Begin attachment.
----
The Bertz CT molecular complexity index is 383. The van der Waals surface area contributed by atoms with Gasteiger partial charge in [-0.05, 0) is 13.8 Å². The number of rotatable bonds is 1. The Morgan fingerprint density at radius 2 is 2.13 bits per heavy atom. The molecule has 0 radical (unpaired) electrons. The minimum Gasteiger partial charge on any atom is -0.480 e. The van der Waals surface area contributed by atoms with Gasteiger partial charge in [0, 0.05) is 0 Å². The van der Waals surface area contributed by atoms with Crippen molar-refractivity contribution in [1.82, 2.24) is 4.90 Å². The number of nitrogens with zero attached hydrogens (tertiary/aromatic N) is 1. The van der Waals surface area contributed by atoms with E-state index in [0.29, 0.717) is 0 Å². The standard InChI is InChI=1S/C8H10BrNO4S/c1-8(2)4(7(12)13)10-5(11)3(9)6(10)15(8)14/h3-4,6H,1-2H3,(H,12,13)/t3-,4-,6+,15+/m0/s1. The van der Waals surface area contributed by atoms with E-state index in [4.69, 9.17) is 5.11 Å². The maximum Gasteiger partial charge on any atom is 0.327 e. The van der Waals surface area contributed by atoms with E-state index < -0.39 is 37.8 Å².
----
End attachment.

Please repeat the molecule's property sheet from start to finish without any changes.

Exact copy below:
The Bertz CT molecular complexity index is 383. The van der Waals surface area contributed by atoms with Gasteiger partial charge in [-0.05, 0) is 13.8 Å². The number of rotatable bonds is 1. The Morgan fingerprint density at radius 2 is 2.13 bits per heavy atom. The molecule has 0 radical (unpaired) electrons. The minimum Gasteiger partial charge on any atom is -0.480 e. The van der Waals surface area contributed by atoms with Gasteiger partial charge in [0, 0.05) is 0 Å². The van der Waals surface area contributed by atoms with Crippen molar-refractivity contribution in [1.82, 2.24) is 4.90 Å². The number of nitrogens with zero attached hydrogens (tertiary/aromatic N) is 1. The van der Waals surface area contributed by atoms with E-state index in [0.29, 0.717) is 0 Å². The standard InChI is InChI=1S/C8H10BrNO4S/c1-8(2)4(7(12)13)10-5(11)3(9)6(10)15(8)14/h3-4,6H,1-2H3,(H,12,13)/t3-,4-,6+,15+/m0/s1. The van der Waals surface area contributed by atoms with E-state index in [4.69, 9.17) is 5.11 Å². The maximum Gasteiger partial charge on any atom is 0.327 e. The van der Waals surface area contributed by atoms with E-state index < -0.39 is 37.8 Å².